Turkey’s risk premium in international markets saw a significant fall as the country returned to orthodox economy policies.

With the change in economic management and the reform process initiated by President Recep Tayyip Erdogan, the country’s five-year Credit Default Swaps (CDS), which is one of the main indicators of risk premium, declined by 194 basis points from 548 to 354 since the end of October.

Ugras Ulku, the head of emerging markets European research unit at Institute of International Finance (IIF), told Anadolu Agency that recent monetary simplification and a return to orthodox policies helped improve investors’ confidence in Turkish assets.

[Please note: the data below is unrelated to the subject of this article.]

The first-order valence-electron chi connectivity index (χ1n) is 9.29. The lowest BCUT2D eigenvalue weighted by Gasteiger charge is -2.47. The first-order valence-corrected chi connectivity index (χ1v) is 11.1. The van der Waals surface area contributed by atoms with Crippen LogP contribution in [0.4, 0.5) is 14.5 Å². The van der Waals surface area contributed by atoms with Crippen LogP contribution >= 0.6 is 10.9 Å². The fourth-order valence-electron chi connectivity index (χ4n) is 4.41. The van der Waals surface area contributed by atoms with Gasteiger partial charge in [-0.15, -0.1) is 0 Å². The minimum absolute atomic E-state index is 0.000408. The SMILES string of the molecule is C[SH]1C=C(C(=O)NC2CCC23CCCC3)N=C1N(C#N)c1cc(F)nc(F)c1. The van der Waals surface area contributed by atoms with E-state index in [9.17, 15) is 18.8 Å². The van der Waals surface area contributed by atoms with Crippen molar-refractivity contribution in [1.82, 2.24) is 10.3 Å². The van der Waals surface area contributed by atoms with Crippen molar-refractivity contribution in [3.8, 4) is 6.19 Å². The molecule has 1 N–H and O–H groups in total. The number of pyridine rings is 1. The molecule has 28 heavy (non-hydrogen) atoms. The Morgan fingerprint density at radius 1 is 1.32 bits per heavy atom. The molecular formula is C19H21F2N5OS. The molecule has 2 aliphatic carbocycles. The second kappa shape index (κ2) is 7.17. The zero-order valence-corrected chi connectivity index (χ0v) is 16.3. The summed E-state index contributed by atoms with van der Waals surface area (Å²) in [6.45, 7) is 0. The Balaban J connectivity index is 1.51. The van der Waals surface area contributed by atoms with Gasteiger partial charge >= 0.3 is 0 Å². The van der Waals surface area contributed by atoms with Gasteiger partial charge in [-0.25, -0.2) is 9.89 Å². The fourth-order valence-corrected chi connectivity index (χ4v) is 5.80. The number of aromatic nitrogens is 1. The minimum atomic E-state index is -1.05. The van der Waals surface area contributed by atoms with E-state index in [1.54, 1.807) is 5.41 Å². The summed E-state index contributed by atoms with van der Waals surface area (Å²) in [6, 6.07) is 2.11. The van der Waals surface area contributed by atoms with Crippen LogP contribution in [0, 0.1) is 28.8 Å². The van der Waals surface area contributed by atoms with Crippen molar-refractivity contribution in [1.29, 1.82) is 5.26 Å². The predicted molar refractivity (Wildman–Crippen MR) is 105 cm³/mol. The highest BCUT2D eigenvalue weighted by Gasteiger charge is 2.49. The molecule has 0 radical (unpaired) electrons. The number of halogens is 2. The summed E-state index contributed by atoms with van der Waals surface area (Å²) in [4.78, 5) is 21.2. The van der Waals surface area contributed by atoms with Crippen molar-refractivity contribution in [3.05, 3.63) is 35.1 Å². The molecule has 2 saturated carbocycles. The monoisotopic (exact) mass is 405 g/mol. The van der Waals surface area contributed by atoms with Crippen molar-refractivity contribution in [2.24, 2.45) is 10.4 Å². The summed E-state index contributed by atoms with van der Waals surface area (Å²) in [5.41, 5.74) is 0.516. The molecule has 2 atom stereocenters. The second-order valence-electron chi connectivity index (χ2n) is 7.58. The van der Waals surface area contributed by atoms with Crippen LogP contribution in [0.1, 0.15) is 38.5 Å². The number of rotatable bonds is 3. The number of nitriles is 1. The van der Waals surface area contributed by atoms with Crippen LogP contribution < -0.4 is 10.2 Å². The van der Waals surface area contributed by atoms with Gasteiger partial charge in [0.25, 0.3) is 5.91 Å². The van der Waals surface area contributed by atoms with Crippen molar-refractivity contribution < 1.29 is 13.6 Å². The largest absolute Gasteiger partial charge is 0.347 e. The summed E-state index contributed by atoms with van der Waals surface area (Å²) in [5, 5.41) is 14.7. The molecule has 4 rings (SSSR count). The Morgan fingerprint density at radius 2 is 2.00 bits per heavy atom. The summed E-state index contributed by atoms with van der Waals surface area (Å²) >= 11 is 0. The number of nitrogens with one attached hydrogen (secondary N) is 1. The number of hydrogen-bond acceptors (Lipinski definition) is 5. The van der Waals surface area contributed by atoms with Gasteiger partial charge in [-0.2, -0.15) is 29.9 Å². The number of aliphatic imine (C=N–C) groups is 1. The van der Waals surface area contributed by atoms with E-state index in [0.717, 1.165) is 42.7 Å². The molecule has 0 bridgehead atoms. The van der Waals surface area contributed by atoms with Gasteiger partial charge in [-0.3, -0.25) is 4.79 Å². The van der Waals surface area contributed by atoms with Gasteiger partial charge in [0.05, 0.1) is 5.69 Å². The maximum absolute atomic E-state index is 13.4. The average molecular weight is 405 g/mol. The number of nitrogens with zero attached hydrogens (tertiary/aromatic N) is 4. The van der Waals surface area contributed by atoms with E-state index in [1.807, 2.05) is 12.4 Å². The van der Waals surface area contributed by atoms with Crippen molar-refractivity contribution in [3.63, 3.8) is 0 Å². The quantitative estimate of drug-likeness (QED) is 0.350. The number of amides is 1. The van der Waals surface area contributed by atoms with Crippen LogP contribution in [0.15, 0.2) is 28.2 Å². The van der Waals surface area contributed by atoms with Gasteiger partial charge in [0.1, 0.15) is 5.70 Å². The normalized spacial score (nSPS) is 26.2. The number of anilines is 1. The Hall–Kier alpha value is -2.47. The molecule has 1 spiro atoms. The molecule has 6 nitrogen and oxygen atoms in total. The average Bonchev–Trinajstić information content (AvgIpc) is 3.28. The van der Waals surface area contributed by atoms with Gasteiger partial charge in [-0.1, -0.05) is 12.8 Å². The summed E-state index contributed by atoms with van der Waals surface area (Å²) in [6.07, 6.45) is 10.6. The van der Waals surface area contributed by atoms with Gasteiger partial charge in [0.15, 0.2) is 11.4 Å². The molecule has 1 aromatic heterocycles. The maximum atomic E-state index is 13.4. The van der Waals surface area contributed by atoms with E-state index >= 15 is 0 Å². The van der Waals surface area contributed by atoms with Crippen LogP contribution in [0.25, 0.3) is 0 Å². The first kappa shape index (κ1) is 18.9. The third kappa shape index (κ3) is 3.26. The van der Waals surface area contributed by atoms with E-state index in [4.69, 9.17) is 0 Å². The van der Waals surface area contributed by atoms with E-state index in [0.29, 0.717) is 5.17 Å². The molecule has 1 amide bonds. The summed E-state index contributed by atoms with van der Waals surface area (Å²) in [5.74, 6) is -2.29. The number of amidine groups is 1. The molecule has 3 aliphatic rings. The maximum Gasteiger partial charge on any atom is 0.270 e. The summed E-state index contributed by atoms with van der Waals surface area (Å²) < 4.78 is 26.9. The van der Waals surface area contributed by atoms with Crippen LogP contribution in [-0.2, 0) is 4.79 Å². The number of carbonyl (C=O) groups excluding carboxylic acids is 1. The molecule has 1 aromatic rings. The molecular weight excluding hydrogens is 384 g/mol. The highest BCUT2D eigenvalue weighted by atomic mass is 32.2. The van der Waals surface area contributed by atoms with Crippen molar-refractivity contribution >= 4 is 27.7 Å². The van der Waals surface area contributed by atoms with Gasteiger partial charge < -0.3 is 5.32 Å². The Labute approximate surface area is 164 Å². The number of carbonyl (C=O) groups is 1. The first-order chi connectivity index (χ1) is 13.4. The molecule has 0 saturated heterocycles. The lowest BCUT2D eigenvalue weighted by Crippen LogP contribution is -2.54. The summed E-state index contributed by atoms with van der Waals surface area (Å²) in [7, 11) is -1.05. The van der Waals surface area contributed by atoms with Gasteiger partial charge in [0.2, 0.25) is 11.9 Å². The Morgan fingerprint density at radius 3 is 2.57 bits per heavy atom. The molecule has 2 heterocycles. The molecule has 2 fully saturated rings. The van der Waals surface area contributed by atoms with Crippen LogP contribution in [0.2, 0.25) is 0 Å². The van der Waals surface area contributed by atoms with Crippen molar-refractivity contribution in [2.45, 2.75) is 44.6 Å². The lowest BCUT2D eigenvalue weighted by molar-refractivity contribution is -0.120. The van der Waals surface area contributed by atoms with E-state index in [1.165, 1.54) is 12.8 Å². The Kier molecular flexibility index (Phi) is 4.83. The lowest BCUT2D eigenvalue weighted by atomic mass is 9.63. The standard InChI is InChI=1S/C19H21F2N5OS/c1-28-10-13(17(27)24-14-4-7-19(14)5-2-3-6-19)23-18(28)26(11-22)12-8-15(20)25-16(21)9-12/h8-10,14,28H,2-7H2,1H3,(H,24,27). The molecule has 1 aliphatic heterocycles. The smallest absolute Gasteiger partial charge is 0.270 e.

“Maintaining a tight monetary and orthodox policies in the coming months will help Turkey restore stronger market confidence,” Ulku added.

Stressing that Turkey’s risk premium could fall further due to the new orthodox policy framework, he said: “It depends on Turkey to reduce imbalances and to restore market confidence.”

Ulku noted that this would primarily allow Turkish banks to access foreign financing under more favorable conditions to finance robust and less volatile growth in the medium term.

* Writing by Yunus Girgin in Ankara​​​​​​​

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